CHICAGO (Reuters) - American children are suffering an epidemic of violence and the country should not tolerate it, Attorney General Eric Holder said during a visit on Wednesday to Chicago where the beating death of a teenager has triggered outrage and frustration.
In the past year, nearly half of American children have been assaulted at least once, 60 percent have been exposed to violence directly or indirectly, and nearly one-quarter of U.S. children were victims of robbery, vandalism or theft, Holder said, quoting figures from a study released on Wednesday by the Justice Department.
“We simply cannot stand for an epidemic of violence that robs our youth of their childhood and perpetuates a cycle in which today’s victims become tomorrow’s criminals,” Holder said at a news conference with Education Secretary Arne Duncan and Chicago Mayor Richard Daley.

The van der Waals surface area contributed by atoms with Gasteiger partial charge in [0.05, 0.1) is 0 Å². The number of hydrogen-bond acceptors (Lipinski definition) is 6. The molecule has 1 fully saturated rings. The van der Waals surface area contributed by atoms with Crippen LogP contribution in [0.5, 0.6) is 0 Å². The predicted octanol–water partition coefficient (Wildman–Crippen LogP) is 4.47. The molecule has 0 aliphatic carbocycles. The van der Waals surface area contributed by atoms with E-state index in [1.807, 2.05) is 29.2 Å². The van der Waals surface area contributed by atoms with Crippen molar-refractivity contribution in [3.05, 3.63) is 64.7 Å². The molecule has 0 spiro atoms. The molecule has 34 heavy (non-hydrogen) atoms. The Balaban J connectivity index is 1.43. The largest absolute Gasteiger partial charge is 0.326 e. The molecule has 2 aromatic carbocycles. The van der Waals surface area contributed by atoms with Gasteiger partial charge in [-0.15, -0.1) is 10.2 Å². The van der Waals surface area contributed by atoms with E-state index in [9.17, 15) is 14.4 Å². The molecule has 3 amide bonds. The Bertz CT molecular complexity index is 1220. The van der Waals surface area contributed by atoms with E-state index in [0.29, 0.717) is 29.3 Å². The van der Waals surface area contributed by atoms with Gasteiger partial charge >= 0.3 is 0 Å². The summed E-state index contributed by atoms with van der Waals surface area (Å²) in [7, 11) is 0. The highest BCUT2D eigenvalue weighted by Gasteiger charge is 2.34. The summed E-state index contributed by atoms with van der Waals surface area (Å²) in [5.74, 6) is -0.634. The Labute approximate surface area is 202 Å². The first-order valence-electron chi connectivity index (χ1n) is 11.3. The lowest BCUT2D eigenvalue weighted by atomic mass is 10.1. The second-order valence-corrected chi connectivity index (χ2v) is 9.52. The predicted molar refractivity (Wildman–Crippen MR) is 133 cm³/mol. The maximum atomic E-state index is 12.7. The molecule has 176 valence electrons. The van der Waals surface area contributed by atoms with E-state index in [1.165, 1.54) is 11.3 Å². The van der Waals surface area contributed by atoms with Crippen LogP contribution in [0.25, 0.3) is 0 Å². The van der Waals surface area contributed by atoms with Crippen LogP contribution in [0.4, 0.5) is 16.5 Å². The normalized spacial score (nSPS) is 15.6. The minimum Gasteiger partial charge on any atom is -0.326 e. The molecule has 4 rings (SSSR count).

Sixteen-year-old student Derrion Albert was killed on September 24 in an after-school confrontation between warring neighborhood groups that was captured by on an onlooker’s cellphone camera and rebroadcast around the world.
Holder committed some $500,000 to boost security at Fenger High School where Albert was a student.
Daley said federal funding was needed to expand mentoring and after-school programs to occupy children, and urged federal prosecutors to target gangs — Chicago alone has an estimated 100,000 gang members.
U.S. crime statistics show most of the country’s 15,000 annual murders occur in cities where they are concentrated in poorer neighborhoods like the one where Albert lived. Experts say schools are relatively safe places, with the shootings that kill young people taking place off-campus.
Additional reporting by Jeremy Pelofsky, Editing by Frances Kerry